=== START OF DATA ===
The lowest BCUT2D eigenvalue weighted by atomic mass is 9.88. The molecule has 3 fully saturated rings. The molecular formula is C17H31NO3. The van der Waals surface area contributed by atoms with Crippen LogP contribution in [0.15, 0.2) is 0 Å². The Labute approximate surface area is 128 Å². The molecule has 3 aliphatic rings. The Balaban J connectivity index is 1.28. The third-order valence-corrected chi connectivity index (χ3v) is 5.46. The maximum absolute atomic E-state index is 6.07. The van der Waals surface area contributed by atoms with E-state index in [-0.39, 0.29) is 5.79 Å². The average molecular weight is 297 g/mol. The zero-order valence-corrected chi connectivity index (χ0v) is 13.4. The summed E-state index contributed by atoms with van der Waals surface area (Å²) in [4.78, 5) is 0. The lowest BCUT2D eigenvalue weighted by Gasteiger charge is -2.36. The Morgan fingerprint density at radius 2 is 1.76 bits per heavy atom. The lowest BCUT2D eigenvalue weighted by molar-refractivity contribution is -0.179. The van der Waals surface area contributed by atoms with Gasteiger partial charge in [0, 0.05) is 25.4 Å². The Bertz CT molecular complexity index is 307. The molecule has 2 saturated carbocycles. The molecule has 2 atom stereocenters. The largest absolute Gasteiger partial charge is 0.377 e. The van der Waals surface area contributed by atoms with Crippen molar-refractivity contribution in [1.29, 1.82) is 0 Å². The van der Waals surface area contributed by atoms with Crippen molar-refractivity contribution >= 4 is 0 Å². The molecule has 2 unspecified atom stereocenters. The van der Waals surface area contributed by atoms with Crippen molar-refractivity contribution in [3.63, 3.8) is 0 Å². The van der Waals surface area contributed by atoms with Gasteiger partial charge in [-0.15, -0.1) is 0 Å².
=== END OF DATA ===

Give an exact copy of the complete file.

The lowest BCUT2D eigenvalue weighted by atomic mass is 9.88. The molecule has 3 fully saturated rings. The molecular formula is C17H31NO3. The van der Waals surface area contributed by atoms with Crippen LogP contribution in [0.15, 0.2) is 0 Å². The Labute approximate surface area is 128 Å². The molecule has 3 aliphatic rings. The Balaban J connectivity index is 1.28. The third-order valence-corrected chi connectivity index (χ3v) is 5.46. The maximum absolute atomic E-state index is 6.07. The van der Waals surface area contributed by atoms with E-state index in [-0.39, 0.29) is 5.79 Å². The average molecular weight is 297 g/mol. The zero-order valence-corrected chi connectivity index (χ0v) is 13.4. The summed E-state index contributed by atoms with van der Waals surface area (Å²) in [4.78, 5) is 0. The lowest BCUT2D eigenvalue weighted by Gasteiger charge is -2.36. The Morgan fingerprint density at radius 2 is 1.76 bits per heavy atom. The lowest BCUT2D eigenvalue weighted by molar-refractivity contribution is -0.179. The van der Waals surface area contributed by atoms with Gasteiger partial charge in [0, 0.05) is 25.4 Å². The Bertz CT molecular complexity index is 307. The molecule has 2 saturated carbocycles. The molecule has 2 atom stereocenters. The largest absolute Gasteiger partial charge is 0.377 e. The van der Waals surface area contributed by atoms with Crippen molar-refractivity contribution in [1.29, 1.82) is 0 Å². The van der Waals surface area contributed by atoms with Crippen molar-refractivity contribution >= 4 is 0 Å². The molecule has 2 unspecified atom stereocenters. The van der Waals surface area contributed by atoms with Crippen molar-refractivity contribution in [3.63, 3.8) is 0 Å². The van der Waals surface area contributed by atoms with Gasteiger partial charge in [-0.15, -0.1) is 0 Å².